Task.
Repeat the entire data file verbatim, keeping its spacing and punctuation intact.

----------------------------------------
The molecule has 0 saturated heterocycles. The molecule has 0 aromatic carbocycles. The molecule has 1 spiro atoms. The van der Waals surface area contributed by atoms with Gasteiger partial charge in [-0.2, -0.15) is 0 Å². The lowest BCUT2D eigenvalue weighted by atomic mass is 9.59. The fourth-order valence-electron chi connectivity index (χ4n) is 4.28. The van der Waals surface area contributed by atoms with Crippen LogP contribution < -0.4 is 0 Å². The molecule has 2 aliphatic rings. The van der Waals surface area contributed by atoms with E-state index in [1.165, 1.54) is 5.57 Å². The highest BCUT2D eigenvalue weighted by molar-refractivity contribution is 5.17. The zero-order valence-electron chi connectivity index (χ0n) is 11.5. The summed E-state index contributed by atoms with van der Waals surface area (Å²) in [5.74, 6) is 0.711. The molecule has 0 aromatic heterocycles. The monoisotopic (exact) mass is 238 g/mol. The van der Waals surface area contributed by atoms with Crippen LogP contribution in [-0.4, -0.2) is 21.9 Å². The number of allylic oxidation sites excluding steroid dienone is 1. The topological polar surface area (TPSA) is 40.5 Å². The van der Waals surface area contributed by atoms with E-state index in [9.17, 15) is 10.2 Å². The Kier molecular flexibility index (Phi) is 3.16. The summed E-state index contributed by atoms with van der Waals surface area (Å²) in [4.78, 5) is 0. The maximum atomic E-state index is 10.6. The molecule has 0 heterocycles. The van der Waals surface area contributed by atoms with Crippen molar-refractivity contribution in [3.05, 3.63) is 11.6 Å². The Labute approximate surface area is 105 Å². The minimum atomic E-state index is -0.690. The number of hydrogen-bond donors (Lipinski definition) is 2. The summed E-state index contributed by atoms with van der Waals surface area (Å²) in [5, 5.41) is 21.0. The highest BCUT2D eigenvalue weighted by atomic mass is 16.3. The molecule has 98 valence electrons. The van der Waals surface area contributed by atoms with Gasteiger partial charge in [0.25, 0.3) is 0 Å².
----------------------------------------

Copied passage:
The molecule has 0 saturated heterocycles. The molecule has 0 aromatic carbocycles. The molecule has 1 spiro atoms. The van der Waals surface area contributed by atoms with Gasteiger partial charge in [-0.2, -0.15) is 0 Å². The lowest BCUT2D eigenvalue weighted by atomic mass is 9.59. The fourth-order valence-electron chi connectivity index (χ4n) is 4.28. The van der Waals surface area contributed by atoms with Crippen LogP contribution < -0.4 is 0 Å². The molecule has 2 aliphatic rings. The van der Waals surface area contributed by atoms with E-state index in [1.165, 1.54) is 5.57 Å². The highest BCUT2D eigenvalue weighted by molar-refractivity contribution is 5.17. The zero-order valence-electron chi connectivity index (χ0n) is 11.5. The summed E-state index contributed by atoms with van der Waals surface area (Å²) in [5.74, 6) is 0.711. The molecule has 0 aromatic heterocycles. The monoisotopic (exact) mass is 238 g/mol. The van der Waals surface area contributed by atoms with Crippen LogP contribution in [-0.4, -0.2) is 21.9 Å². The number of allylic oxidation sites excluding steroid dienone is 1. The topological polar surface area (TPSA) is 40.5 Å². The van der Waals surface area contributed by atoms with E-state index in [9.17, 15) is 10.2 Å². The Kier molecular flexibility index (Phi) is 3.16. The summed E-state index contributed by atoms with van der Waals surface area (Å²) in [4.78, 5) is 0. The maximum atomic E-state index is 10.6. The molecule has 0 heterocycles. The van der Waals surface area contributed by atoms with Crippen molar-refractivity contribution in [3.05, 3.63) is 11.6 Å². The Labute approximate surface area is 105 Å². The minimum atomic E-state index is -0.690. The number of hydrogen-bond donors (Lipinski definition) is 2. The summed E-state index contributed by atoms with van der Waals surface area (Å²) in [5, 5.41) is 21.0. The highest BCUT2D eigenvalue weighted by atomic mass is 16.3. The molecule has 98 valence electrons. The van der Waals surface area contributed by atoms with Gasteiger partial charge in [0.25, 0.3) is 0 Å².